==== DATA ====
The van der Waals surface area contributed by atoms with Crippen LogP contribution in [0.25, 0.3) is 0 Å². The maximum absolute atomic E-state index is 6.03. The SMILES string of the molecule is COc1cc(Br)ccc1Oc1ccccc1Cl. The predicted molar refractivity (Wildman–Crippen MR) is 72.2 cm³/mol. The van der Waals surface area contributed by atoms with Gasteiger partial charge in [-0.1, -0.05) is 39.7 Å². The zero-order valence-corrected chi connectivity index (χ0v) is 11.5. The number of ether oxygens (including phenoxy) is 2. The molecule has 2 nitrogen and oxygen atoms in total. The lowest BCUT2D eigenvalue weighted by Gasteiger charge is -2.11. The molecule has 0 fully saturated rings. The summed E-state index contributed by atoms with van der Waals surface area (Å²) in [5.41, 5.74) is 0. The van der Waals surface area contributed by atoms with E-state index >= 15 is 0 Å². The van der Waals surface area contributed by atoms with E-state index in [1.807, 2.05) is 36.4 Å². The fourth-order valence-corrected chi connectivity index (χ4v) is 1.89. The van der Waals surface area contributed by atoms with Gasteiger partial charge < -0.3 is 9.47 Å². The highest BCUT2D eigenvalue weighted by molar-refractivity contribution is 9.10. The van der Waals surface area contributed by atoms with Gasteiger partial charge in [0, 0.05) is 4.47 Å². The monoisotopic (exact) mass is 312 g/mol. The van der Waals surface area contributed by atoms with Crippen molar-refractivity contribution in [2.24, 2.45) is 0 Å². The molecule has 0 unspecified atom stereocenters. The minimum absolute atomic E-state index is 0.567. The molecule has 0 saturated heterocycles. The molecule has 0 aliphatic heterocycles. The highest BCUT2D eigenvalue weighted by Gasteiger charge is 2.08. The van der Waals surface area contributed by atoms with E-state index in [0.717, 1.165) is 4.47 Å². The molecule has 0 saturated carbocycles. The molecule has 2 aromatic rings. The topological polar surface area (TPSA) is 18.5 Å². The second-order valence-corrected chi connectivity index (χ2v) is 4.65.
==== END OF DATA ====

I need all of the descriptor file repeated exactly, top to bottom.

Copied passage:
The van der Waals surface area contributed by atoms with Crippen LogP contribution in [0.25, 0.3) is 0 Å². The maximum absolute atomic E-state index is 6.03. The SMILES string of the molecule is COc1cc(Br)ccc1Oc1ccccc1Cl. The predicted molar refractivity (Wildman–Crippen MR) is 72.2 cm³/mol. The van der Waals surface area contributed by atoms with Gasteiger partial charge in [-0.1, -0.05) is 39.7 Å². The zero-order valence-corrected chi connectivity index (χ0v) is 11.5. The number of ether oxygens (including phenoxy) is 2. The molecule has 2 nitrogen and oxygen atoms in total. The lowest BCUT2D eigenvalue weighted by Gasteiger charge is -2.11. The molecule has 0 fully saturated rings. The summed E-state index contributed by atoms with van der Waals surface area (Å²) in [5.41, 5.74) is 0. The van der Waals surface area contributed by atoms with E-state index >= 15 is 0 Å². The van der Waals surface area contributed by atoms with E-state index in [1.807, 2.05) is 36.4 Å². The fourth-order valence-corrected chi connectivity index (χ4v) is 1.89. The van der Waals surface area contributed by atoms with Gasteiger partial charge < -0.3 is 9.47 Å². The highest BCUT2D eigenvalue weighted by molar-refractivity contribution is 9.10. The van der Waals surface area contributed by atoms with Gasteiger partial charge in [0, 0.05) is 4.47 Å². The monoisotopic (exact) mass is 312 g/mol. The van der Waals surface area contributed by atoms with Crippen molar-refractivity contribution in [2.24, 2.45) is 0 Å². The molecule has 0 unspecified atom stereocenters. The minimum absolute atomic E-state index is 0.567. The molecule has 0 saturated heterocycles. The molecule has 0 aliphatic heterocycles. The highest BCUT2D eigenvalue weighted by Gasteiger charge is 2.08. The van der Waals surface area contributed by atoms with E-state index in [0.717, 1.165) is 4.47 Å². The molecule has 0 saturated carbocycles. The molecule has 2 aromatic rings. The topological polar surface area (TPSA) is 18.5 Å². The second-order valence-corrected chi connectivity index (χ2v) is 4.65.